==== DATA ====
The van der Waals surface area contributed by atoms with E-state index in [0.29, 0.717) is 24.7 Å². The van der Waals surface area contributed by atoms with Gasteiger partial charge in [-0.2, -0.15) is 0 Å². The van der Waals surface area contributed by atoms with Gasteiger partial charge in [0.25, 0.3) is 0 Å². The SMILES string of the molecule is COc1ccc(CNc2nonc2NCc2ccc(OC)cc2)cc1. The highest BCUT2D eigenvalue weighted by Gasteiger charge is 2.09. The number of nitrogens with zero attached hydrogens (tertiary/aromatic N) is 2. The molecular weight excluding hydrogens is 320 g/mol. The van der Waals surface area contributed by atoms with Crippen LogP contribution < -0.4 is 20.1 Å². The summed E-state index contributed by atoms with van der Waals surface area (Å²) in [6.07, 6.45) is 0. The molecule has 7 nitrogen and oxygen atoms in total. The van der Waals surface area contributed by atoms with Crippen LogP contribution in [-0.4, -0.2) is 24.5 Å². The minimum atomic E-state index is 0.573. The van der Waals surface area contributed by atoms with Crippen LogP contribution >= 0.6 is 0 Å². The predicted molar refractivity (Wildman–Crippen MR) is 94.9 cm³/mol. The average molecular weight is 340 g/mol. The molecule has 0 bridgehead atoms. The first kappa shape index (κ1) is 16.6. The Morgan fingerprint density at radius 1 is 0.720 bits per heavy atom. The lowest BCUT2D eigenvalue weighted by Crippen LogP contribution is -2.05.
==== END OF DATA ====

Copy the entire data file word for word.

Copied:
The van der Waals surface area contributed by atoms with E-state index in [0.29, 0.717) is 24.7 Å². The van der Waals surface area contributed by atoms with Gasteiger partial charge in [-0.2, -0.15) is 0 Å². The van der Waals surface area contributed by atoms with Gasteiger partial charge in [0.25, 0.3) is 0 Å². The SMILES string of the molecule is COc1ccc(CNc2nonc2NCc2ccc(OC)cc2)cc1. The highest BCUT2D eigenvalue weighted by Gasteiger charge is 2.09. The number of nitrogens with zero attached hydrogens (tertiary/aromatic N) is 2. The molecular weight excluding hydrogens is 320 g/mol. The van der Waals surface area contributed by atoms with Crippen LogP contribution < -0.4 is 20.1 Å². The summed E-state index contributed by atoms with van der Waals surface area (Å²) in [6.07, 6.45) is 0. The molecule has 7 nitrogen and oxygen atoms in total. The van der Waals surface area contributed by atoms with Crippen LogP contribution in [-0.4, -0.2) is 24.5 Å². The minimum atomic E-state index is 0.573. The van der Waals surface area contributed by atoms with Crippen LogP contribution >= 0.6 is 0 Å². The predicted molar refractivity (Wildman–Crippen MR) is 94.9 cm³/mol. The average molecular weight is 340 g/mol. The molecule has 0 bridgehead atoms. The first kappa shape index (κ1) is 16.6. The Morgan fingerprint density at radius 1 is 0.720 bits per heavy atom. The lowest BCUT2D eigenvalue weighted by Crippen LogP contribution is -2.05.